Self-cultivation — Emphasis on Self

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WuhanFilming4A few weeks ago I had the opportunity to spend a couple of days with Shifu. This is kind of rare for me — he is a busy guy, and I don’t get to talk to him very much outside of class. For that matter, I am usually so tuckered out after class, I don’t really seek him out. But a television show, sort of a variety showcase, asked Shifu to come and bring some of his students to be a feature on the show. So I got to spend time on the train and in the waiting room at the TV station just shooting the breeze with my master.

Lately our training seems to me to have shifted focus. We still do all the same physical training, but it has become mostly a vehicle for our internal emotional practice. So I asked Shifu, “If the goal of this is self-cultivation, why do we do martial arts at all? Why not just meditate or do yoga or something?” His answer was that there is no reason. It really doesn’t matter what you do, as long as you realize that the important thing is not to improve the skill but to improve yourself. Martial arts is really great, and offers lots of opportunity for this kind of development, but another pursuit might work just as well if you approach it with the right spirit. Indeed, “kungfu” in Chinese just means something you work hard at, and could really be any task at all.

It was cool that he said that, because there was a neat example of what he was talking about ready to hand. One of the other people being featured on the show was a sort of street performer/craftsman. He had a little tool box with a little stove warming a pot of molten sugar. He would blow the sugar much like a glass blower would blow glass, making a sort of balloon of it, and then shape it into any one of a menagerie of animals. He would grab up some hot sugar in his toughened hands, and calmly and peacefully pull it and shape it and chat and make jokes. Suddenly the animal would appear as if his hands had minds of their own and did not need him to guide them. More than anything one was impressed, sitting there watching him, by the atmosphere of calm and serenity that seemed to waft from him along with the fragrant smoke of his stove. It was clear watching him that this was a man who had, in the process of mastering his craft, mastered himself.

If I needed any further evidence of this man’s wisdom, we overheard a conversation between him and another performer on the TV show, a guy who rode bicycles across a tiny tightrope. The bicyclist saw me and my classmates and nudged the sugar sculptor, saying, “Foreigners are no good at Chinese kungfu, eh?” To which the sugar sculptor calmly replied, “Of course foreigners can do kungfu. Anyone can do kungfu.”WuhanFilming2  WuhanFilming5 WuhanFilming6 WuhanFilming3

Atmosphere of Change

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SL371526Today one of my favorite of my Chinese older kungfu brothers left to try to make his own way outside the kungfu school. Yuan Huailiang is a great young man, the kind of guy I look up to a lot, even though he is years younger than me and has seen less of the world. For one thing, he is an incredibly gifted athlete: his every movement exudes grace and strength that I envy. But more so than that, he is someone I have watched change into a really calm, confident, open person.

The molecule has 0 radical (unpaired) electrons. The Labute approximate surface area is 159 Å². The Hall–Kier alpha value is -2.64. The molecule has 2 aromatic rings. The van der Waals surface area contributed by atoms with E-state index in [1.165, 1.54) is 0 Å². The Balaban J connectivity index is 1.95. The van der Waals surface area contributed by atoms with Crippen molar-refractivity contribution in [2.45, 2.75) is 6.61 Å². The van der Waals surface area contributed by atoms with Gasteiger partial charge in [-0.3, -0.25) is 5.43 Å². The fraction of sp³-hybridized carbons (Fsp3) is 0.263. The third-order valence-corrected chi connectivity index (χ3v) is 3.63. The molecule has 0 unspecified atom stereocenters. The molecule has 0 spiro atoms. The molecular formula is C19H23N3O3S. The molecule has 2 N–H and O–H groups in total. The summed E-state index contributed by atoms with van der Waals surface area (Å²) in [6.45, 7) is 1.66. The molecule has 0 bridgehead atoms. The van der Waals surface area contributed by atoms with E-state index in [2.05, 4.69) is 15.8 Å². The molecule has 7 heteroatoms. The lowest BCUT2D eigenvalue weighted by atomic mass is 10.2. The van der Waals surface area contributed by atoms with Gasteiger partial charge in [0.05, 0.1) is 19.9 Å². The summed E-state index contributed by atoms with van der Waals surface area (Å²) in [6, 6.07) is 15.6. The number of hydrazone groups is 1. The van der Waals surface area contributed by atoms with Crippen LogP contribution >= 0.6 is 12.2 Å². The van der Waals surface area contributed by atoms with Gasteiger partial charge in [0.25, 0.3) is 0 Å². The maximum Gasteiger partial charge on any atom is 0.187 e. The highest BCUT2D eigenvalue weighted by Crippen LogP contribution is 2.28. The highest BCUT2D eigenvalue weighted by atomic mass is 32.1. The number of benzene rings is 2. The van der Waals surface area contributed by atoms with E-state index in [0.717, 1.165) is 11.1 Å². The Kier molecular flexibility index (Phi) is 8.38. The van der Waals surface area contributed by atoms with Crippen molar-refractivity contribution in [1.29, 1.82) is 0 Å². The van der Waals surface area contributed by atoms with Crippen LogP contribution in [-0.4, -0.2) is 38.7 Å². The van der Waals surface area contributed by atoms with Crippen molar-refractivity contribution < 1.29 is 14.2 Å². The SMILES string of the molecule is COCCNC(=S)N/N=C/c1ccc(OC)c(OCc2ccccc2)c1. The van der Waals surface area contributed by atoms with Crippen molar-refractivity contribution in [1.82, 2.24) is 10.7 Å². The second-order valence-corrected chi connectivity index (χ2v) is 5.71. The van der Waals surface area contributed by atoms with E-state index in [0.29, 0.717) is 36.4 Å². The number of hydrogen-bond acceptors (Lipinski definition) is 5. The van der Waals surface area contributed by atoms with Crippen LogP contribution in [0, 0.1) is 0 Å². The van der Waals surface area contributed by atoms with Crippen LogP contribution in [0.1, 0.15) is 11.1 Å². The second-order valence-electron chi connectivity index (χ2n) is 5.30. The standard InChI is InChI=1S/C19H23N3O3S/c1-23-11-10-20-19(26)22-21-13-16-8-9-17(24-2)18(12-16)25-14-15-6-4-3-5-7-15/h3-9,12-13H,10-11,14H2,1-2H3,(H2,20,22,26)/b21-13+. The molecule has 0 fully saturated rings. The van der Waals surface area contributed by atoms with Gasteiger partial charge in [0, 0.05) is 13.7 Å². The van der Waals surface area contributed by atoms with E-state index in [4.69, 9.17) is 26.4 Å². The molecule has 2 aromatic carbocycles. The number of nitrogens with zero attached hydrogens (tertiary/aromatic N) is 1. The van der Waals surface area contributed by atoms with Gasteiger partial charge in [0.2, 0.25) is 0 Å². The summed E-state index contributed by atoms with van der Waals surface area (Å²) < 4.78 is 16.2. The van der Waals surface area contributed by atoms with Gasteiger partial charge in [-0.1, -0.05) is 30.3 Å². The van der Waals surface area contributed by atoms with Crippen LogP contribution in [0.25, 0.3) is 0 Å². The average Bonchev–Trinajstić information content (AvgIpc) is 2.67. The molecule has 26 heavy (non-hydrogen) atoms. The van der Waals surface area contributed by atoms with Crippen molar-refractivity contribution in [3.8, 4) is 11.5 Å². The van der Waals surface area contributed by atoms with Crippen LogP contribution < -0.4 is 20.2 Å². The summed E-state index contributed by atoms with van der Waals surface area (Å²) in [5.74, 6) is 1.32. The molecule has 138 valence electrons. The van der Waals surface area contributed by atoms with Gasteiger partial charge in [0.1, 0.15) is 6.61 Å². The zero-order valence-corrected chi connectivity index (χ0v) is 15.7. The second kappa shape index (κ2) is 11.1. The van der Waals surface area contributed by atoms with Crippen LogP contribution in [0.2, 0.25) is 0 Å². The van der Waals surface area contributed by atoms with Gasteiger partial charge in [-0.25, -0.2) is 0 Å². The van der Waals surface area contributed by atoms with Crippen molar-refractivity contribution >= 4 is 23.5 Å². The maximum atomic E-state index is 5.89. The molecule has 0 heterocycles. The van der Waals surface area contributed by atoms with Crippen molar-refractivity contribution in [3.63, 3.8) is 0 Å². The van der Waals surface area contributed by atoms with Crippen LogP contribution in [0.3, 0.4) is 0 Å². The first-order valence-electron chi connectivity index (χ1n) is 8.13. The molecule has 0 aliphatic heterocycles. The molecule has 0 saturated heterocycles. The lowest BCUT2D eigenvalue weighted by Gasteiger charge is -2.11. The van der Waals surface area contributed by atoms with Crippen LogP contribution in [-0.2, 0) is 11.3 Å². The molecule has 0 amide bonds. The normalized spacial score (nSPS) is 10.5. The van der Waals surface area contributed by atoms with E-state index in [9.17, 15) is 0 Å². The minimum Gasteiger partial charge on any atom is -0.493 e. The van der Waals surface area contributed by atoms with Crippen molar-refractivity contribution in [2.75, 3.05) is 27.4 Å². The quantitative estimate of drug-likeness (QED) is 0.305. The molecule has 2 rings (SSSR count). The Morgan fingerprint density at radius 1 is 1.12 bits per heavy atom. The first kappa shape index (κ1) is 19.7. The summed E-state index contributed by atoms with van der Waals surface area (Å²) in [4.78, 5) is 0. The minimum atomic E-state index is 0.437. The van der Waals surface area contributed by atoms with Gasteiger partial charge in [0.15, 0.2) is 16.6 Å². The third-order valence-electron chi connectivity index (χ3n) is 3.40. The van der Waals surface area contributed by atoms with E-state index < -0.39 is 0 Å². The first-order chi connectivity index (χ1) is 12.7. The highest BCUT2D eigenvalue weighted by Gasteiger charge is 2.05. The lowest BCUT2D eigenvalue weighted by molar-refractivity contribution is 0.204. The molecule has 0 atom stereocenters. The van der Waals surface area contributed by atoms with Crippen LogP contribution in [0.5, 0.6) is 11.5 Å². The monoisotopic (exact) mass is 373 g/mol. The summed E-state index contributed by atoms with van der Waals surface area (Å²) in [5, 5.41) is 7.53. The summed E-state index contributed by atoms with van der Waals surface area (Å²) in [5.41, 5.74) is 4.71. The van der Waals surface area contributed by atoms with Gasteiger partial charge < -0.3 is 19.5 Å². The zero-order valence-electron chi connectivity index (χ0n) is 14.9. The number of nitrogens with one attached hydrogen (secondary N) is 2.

When I first came to Wudang and met Huailiang, when he was maybe 17 or 18, he seemed like kind of an angry kid. I remember sitting down at a meal across the table from him. I was already a little in awe of him, having seen his kungfu and how he moved, but as I sat there across from him he fixed me with this stare. He later told me that he had actually practiced that look in  a mirror a bit. It was the look of a predator at a watering hole, incredibly dangerous but for the moment tolerating your presence. I don’t think he wanted me to sit with him 🙂 I thought, “Wow, this is a powerful kid.” But it was also an angry, unhappy kid.

Being in awe of his kungfu and raw attitude was cool, but what is better is how he soon after grew out of that angry phase and seemed to find himself. His emotions calmed down, he became much more focused in his teaching and training, and though he to this day maintains a little of the crazy that I first glimpsed at that lunch table, it is channeled through easy laughter and playfulness. Last summer we were playing hackysack. When we kicked it to him he immediately started volleying it high in the air, letting it drop through the loop of his arms, and kicking it back up time and time again with a completely spontaneous aptitude for the game. He just laughed, a pure expression of joy, as we chased him around trying to get the hackysack back. That light heart does not keep him from his responsibilities, however, and he is one of the best, most capable and thoughtful coaches our school has had.

What I want to illustrate, through my little anecdotes about Huailiang, is the value of having a culture where people are expected to change. Shifu is always encouraging us to develop and grow at a very fundamental emotional level, and of course teaching us techniques to effect that change. That is what I had the pleasure of seeing Huailiang do – completely change his outlook, practically overnight. And I have seen many, many foreign students do the same thing. I really give a lot of credit to that atmosphere of expectation that grants the freedom for us to re-define ourselves. In other places and times of my life, I have felt as though I had to continue to be who I had been because that was what others expected of me. I do not feel that here — the expectation is that I will change, that I will become better and better.